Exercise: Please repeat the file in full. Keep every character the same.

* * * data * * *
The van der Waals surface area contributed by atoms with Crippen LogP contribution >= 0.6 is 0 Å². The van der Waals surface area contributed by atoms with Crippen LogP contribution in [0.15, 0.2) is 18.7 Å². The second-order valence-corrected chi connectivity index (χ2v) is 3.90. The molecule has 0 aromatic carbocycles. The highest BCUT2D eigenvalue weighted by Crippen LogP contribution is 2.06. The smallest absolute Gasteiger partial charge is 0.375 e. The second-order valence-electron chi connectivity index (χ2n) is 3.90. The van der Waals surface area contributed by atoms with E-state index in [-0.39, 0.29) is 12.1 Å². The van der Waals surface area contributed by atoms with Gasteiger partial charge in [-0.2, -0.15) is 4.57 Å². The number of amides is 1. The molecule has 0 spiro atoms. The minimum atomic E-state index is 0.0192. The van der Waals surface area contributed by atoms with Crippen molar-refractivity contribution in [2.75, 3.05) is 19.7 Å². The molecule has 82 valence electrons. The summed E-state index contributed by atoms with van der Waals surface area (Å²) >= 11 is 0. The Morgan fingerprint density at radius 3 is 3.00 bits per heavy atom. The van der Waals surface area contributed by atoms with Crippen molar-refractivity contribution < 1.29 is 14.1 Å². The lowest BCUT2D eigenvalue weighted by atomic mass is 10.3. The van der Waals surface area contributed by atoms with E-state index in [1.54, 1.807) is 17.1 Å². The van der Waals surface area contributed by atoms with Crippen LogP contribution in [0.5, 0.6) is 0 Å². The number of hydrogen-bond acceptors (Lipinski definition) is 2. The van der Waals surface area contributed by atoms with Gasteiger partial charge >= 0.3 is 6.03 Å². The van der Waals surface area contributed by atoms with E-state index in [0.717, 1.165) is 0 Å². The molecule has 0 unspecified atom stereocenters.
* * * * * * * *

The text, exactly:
The van der Waals surface area contributed by atoms with Crippen LogP contribution >= 0.6 is 0 Å². The van der Waals surface area contributed by atoms with Crippen LogP contribution in [0.15, 0.2) is 18.7 Å². The second-order valence-corrected chi connectivity index (χ2v) is 3.90. The molecule has 0 aromatic carbocycles. The highest BCUT2D eigenvalue weighted by Crippen LogP contribution is 2.06. The smallest absolute Gasteiger partial charge is 0.375 e. The second-order valence-electron chi connectivity index (χ2n) is 3.90. The van der Waals surface area contributed by atoms with E-state index in [-0.39, 0.29) is 12.1 Å². The van der Waals surface area contributed by atoms with Gasteiger partial charge in [-0.2, -0.15) is 4.57 Å². The number of amides is 1. The molecule has 0 spiro atoms. The minimum atomic E-state index is 0.0192. The van der Waals surface area contributed by atoms with Crippen molar-refractivity contribution in [2.75, 3.05) is 19.7 Å². The molecule has 82 valence electrons. The summed E-state index contributed by atoms with van der Waals surface area (Å²) >= 11 is 0. The Morgan fingerprint density at radius 3 is 3.00 bits per heavy atom. The van der Waals surface area contributed by atoms with Crippen molar-refractivity contribution < 1.29 is 14.1 Å². The lowest BCUT2D eigenvalue weighted by atomic mass is 10.3. The van der Waals surface area contributed by atoms with E-state index in [1.54, 1.807) is 17.1 Å². The van der Waals surface area contributed by atoms with Crippen LogP contribution in [0.5, 0.6) is 0 Å². The number of hydrogen-bond acceptors (Lipinski definition) is 2. The van der Waals surface area contributed by atoms with Gasteiger partial charge >= 0.3 is 6.03 Å². The van der Waals surface area contributed by atoms with E-state index in [0.717, 1.165) is 0 Å². The molecule has 0 unspecified atom stereocenters.